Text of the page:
Bible · faith

God’s Kingdom Is Like This

Just a thought about the Gospel reading set for today – Matthew chapter 13 verse 33:

33 He told them another parable: ‘The kingdom of heaven is like yeast that a womAn took and mixed in with three measures of flour until all of it was leavened.’

I have always understood this parable to be saying that God works through the small things, and that small things can have an influence far beyond their size. Hence the parable of the mustard seed as well as the yeast.

However, some scholars would disagree, based on the fact that virtually all the times that yeast in mentioned in the Bible it has a negative meaning. Yeast is usually portrayed as sin, having a harmful effect and tainting our lives. So at Passover, for example, the Jews had to eat unleavened bread to signify being kept pure and free from sin. If you carry this reasoning to the Gospel, as some commentators do, the interpretation of the parable is entirely different.

Anyway, I want to stick with yeast representing God’s activity, since the parable is saying ‘The kingdom of heaven is like …’ But I think we can learn from the fact that this is a very unusual use of yeast in scripture. Doesn’t Jesus often take something and give it a twist, or turn it completely upside down ? I think that’s what he’s doing here.

I think he’s saying effectively- ‘You all think of yeast representing sin, and how sin can get into someone’s life to spoil it. But … let’s suppose in this little parable the yeast stands for God’s activity, how much more will God be at work to bring about the transformation that we need in our lives.

In fact, the passage from St Paul’s letter to the church in Rome that is paired with this Gospel says something similar. ‘The Spirit helps us in our weakness … we are more than conquerors through him who loves us.’ (Romans chapter 8 verses 26,37)

And in Romans chapter 5, we read ‘if sin put crowds of people at the dead-end abyss of separation from God, just think what God’s gift poured through one man, Jesus Christ, will do! There’s no comparison between that death-dealing sin and this generous, life-giving gift.” (Romans 5:15)

To Jesus’ hearers the use of yeast as a picture of God at work would have made them listen because it went against what they had always thought. What brilliant storytelling !

Here’s a short video that some friends of ours have done to illustrate these ‘Parables of the Kingdom.’ As a family they have been doing a Lego video most weeks during lockdown. I think they are absolutely amazing. Enjoy.


Nine Beats

A few years ago, at the Greenbelt Festival,  I came across a group called the Nine Beats Collective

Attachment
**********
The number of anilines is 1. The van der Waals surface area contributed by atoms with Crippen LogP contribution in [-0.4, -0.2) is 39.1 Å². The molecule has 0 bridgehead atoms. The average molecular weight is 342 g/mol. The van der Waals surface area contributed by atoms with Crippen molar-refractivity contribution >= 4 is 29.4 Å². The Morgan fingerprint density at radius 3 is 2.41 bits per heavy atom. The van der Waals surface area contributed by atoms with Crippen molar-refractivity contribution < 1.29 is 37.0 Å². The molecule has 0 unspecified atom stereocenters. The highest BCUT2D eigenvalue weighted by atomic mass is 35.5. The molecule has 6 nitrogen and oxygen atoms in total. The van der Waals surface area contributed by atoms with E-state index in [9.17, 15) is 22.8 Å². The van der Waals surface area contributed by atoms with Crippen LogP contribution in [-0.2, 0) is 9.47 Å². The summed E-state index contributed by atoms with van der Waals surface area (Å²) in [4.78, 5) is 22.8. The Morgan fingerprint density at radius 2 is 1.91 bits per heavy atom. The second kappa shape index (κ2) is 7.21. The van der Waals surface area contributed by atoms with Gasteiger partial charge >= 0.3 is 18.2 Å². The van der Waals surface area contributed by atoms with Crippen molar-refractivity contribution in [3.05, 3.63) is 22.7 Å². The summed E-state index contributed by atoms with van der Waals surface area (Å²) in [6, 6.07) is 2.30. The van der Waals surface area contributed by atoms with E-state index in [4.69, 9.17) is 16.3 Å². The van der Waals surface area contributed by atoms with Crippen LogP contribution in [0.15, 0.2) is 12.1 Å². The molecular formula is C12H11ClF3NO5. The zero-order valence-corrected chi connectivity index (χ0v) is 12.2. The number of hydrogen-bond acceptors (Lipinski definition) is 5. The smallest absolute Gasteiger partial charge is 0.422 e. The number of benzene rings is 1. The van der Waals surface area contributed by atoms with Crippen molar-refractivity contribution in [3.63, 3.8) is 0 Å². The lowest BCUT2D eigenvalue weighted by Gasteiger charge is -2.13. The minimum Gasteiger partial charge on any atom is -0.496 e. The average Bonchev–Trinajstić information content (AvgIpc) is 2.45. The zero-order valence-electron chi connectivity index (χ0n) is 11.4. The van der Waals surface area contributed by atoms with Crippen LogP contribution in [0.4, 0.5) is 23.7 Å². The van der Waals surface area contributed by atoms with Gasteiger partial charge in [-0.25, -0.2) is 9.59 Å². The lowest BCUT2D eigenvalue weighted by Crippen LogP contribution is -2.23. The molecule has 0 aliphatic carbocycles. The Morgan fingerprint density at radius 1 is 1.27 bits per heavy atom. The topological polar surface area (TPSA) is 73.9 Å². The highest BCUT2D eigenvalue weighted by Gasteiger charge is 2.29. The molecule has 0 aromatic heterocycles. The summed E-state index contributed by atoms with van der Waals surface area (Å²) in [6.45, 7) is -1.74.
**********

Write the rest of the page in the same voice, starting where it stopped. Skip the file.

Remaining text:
who were running some sessions based around the ancient wisdom of nine sayings of Jesus.
These sayings of Jesus all start with the word blessed – blessed are you when …
So I went to the sessions, and I bought a little book – The Ninefold Path – that contained some reflections and spiritual exercises, but it stayed on my bookshelf – that is until this week.
I had actually been thinking about the book last week sometime, and on Monday I decided to have a look at in my daily prayer time.  So I took the book, along with my Bible and my notebook and sat down to read.  First, I looked to see what my daily reading from the Bible was, and could hardly believe it when I saw that it was those exact same sayings of Jesus from Matthew’s Gospel!
I just love it when that happens. Call it synchronicity if you like. It’s when God says something through the daily events of life.  It happens a lot actually if you look out for it.
That encouraged me to take The Ninefold Path book and look at it seriously.  So this week, I have been focusing on Beatitude no. 1 – Blessed are the poor in Spirit, for theirs is the kingdom of heaven.
Essentially this is saying that the most important thing that God is looking for in us is a willingness to let go of the idea that it’s all about our own efforts.  All that God has for us is gift. We simply have to see our poverty and need, and receive.
So each day this week, among other things, I’ve been asking myself:
What am I thankful for today ?
What do I need today ?
One of the the things I love about these sayings of Jesus is that they are so accessible.  You don’t need to be a religious (as in Churchy) person to benefit from them.  You don’t need a degree in theology.  You don’t even need to have much in the way of believing in God actually, just an openness to learn and receive. There’s wisdom here to help anyone in daily life.
You’re blessed when you’ve come to the end of your own resources. With less of you there is more of God and his way of living.

In a time of Coronavirus

We walked past the church today
the grass
usually neatly mown
but left to grow for weeks now
is full of colour
blood red poppies
growing where they will
We saw someone with a posh camera
he’s stopped and set it up on a tripod
to capture that moment
the grass is cut
and everything looks tidy and ordered once again
We walked past the church today
the door
usually open and inviting
has been closed for weeks now
the seeds of faith
now dispersed
growing where they will
I’m writing this with my posh fountain pen
in the A4 spiral notebook where I jot down ideas
to keep this memory alive
the doors open once more
and we go back inside.